summer_school

On My Honor: Summer School

by / 0 Comments / 23 View / June 10, 2015

Mike Brown

When the final school bell in May signals the start of summer, for most Texas teachers, it doesn’t necessarily mean the end of school. The public perception that teachers take the entire ten weeks of summer off is both inaccurate and disheartening to educators. BISD High School teachers Kristi Street, Gretchen Foster, and Barbara Epperson, like public school teachers all across the state, are of course ready for some relaxation and the chance to recharge. At the same time, they are preparing to participate in activities related to their profession.

Street, Foster, and Epperson, named by Belton High School Principal Chris duBois as three of our finest teachers, shared their plans with me. All will participate this summer in the district’s Secondary Learning Summit. In addition, they will prepare for the 2015-16 school year, which will involve analyzing test scores from the spring, developing new curriculum, writing lesson plans, and attending professional development meetings. Epperson, like many, plans to continue her pursuit of a doctorate.

Our teachers will often work another job during their summer, usually for low pay. During my 13 years as a math teacher, I not only worked extra jobs during the summer, but nights, weekends, and holidays to help support my family. After completing my master’s degree, I was pleased to earn another $500 – per year! Epperson tells me that’s now $1000 for BISD teachers.

Currently, the minimum pay for Texas teachers, by state law, is $27,540. As if that’s not bad enough, some legislators tried, during this year’s legislative session to slash that amount. Chairman of the House Public Education Committee, State Rep. Jimmie Don Aycock, R-Killeen, is to be commended for his efforts to fix the state funding for education, which naturally impacts teacher pay. Unfortunately, it now appears the courts will have to fix what our legislature cannot.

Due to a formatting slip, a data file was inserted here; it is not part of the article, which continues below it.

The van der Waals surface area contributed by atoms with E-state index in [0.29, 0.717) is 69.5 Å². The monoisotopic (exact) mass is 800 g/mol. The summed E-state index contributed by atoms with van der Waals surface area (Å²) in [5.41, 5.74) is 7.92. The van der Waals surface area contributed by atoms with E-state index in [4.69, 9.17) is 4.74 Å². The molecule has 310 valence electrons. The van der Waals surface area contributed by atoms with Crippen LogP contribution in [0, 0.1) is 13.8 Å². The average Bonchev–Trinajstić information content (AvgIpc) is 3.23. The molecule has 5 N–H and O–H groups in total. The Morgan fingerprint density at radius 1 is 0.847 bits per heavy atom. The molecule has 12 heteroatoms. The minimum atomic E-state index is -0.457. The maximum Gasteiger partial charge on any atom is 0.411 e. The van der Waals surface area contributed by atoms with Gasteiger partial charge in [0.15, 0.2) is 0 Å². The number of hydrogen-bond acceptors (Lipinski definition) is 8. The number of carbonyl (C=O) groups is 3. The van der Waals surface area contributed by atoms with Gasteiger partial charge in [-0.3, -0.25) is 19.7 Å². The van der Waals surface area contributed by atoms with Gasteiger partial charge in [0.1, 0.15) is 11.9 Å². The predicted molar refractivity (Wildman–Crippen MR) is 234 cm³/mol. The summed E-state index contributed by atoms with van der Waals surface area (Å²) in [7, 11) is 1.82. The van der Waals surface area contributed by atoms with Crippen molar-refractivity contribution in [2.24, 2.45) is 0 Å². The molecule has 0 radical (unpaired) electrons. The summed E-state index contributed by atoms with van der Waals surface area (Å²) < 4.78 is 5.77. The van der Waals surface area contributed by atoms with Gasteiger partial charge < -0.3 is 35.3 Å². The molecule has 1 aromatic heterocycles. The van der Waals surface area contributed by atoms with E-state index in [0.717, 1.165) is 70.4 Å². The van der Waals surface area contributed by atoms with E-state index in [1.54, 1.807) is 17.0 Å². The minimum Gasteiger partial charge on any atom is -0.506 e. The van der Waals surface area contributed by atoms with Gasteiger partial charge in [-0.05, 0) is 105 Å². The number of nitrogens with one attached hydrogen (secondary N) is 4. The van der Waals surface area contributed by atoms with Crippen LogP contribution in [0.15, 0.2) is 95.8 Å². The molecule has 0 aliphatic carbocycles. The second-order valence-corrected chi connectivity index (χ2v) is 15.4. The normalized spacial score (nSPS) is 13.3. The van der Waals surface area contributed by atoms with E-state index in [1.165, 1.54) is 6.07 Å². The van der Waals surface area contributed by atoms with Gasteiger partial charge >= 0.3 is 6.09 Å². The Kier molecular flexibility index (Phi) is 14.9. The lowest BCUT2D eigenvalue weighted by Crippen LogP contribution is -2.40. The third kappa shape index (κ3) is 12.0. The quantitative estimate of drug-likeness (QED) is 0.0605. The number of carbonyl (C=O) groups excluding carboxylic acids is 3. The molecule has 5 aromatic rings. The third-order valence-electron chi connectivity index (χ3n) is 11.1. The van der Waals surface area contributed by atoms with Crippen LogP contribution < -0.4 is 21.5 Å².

However, duBois points out that most teachers are mainly in the profession to make a difference in the lives of their students. That reminds me of why I wanted to be a teacher in the first place. In the words of my ninth-grade coach and homeroom teacher, Charlie Strack, “I teach to see the dawn break in students’ eyes.” It’s obvious to me, after talking with Street, Foster, and Epperson, that they are among those who love teaching for that reason. These hard-working, dedicated teachers don’t really get summer off. Instead, they spend much of it becoming better teachers and helping their families make ends meet.  To all those who educate our children, have a great summer!

Michael Brown is an education consultant and former teacher. He can be contacted at michael.brown@utexas.edu.